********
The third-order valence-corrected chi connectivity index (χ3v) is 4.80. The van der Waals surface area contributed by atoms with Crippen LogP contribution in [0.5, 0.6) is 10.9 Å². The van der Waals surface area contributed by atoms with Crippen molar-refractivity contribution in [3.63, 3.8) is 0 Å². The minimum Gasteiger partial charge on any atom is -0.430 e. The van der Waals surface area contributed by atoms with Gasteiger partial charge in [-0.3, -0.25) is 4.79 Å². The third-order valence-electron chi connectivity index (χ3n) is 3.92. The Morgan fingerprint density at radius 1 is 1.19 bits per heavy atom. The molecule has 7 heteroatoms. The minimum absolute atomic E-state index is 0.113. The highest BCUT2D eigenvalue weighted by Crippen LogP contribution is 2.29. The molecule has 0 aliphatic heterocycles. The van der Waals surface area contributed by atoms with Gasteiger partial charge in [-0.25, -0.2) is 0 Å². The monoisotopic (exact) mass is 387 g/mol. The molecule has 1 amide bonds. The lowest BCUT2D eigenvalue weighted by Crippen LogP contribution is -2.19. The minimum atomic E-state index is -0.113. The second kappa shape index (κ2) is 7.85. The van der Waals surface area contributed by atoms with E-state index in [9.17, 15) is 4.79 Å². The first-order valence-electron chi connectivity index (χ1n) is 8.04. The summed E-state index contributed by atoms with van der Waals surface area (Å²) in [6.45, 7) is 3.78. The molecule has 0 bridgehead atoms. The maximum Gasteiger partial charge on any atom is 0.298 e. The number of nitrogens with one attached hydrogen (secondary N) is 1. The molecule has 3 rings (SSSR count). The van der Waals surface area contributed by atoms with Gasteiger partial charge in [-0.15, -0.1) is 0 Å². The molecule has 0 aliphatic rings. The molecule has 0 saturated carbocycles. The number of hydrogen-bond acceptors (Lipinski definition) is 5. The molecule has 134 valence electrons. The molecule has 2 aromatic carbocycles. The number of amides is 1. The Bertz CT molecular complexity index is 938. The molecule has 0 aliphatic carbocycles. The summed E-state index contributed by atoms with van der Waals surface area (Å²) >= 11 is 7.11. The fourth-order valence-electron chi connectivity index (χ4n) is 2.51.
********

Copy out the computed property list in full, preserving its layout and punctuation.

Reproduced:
The third-order valence-corrected chi connectivity index (χ3v) is 4.80. The van der Waals surface area contributed by atoms with Crippen LogP contribution in [0.5, 0.6) is 10.9 Å². The van der Waals surface area contributed by atoms with Crippen molar-refractivity contribution in [3.63, 3.8) is 0 Å². The minimum Gasteiger partial charge on any atom is -0.430 e. The van der Waals surface area contributed by atoms with Gasteiger partial charge in [-0.3, -0.25) is 4.79 Å². The third-order valence-electron chi connectivity index (χ3n) is 3.92. The Morgan fingerprint density at radius 1 is 1.19 bits per heavy atom. The molecule has 7 heteroatoms. The minimum absolute atomic E-state index is 0.113. The highest BCUT2D eigenvalue weighted by Crippen LogP contribution is 2.29. The molecule has 0 aliphatic heterocycles. The van der Waals surface area contributed by atoms with Gasteiger partial charge in [-0.25, -0.2) is 0 Å². The monoisotopic (exact) mass is 387 g/mol. The molecule has 1 amide bonds. The lowest BCUT2D eigenvalue weighted by Crippen LogP contribution is -2.19. The minimum atomic E-state index is -0.113. The second kappa shape index (κ2) is 7.85. The van der Waals surface area contributed by atoms with E-state index in [9.17, 15) is 4.79 Å². The first-order valence-electron chi connectivity index (χ1n) is 8.04. The summed E-state index contributed by atoms with van der Waals surface area (Å²) in [6.45, 7) is 3.78. The molecule has 0 bridgehead atoms. The maximum Gasteiger partial charge on any atom is 0.298 e. The number of nitrogens with one attached hydrogen (secondary N) is 1. The molecule has 3 rings (SSSR count). The van der Waals surface area contributed by atoms with Gasteiger partial charge in [-0.15, -0.1) is 0 Å². The molecule has 0 aliphatic rings. The molecule has 0 saturated carbocycles. The number of hydrogen-bond acceptors (Lipinski definition) is 5. The molecule has 134 valence electrons. The molecule has 2 aromatic carbocycles. The number of amides is 1. The Bertz CT molecular complexity index is 938. The molecule has 0 aliphatic carbocycles. The summed E-state index contributed by atoms with van der Waals surface area (Å²) >= 11 is 7.11. The fourth-order valence-electron chi connectivity index (χ4n) is 2.51.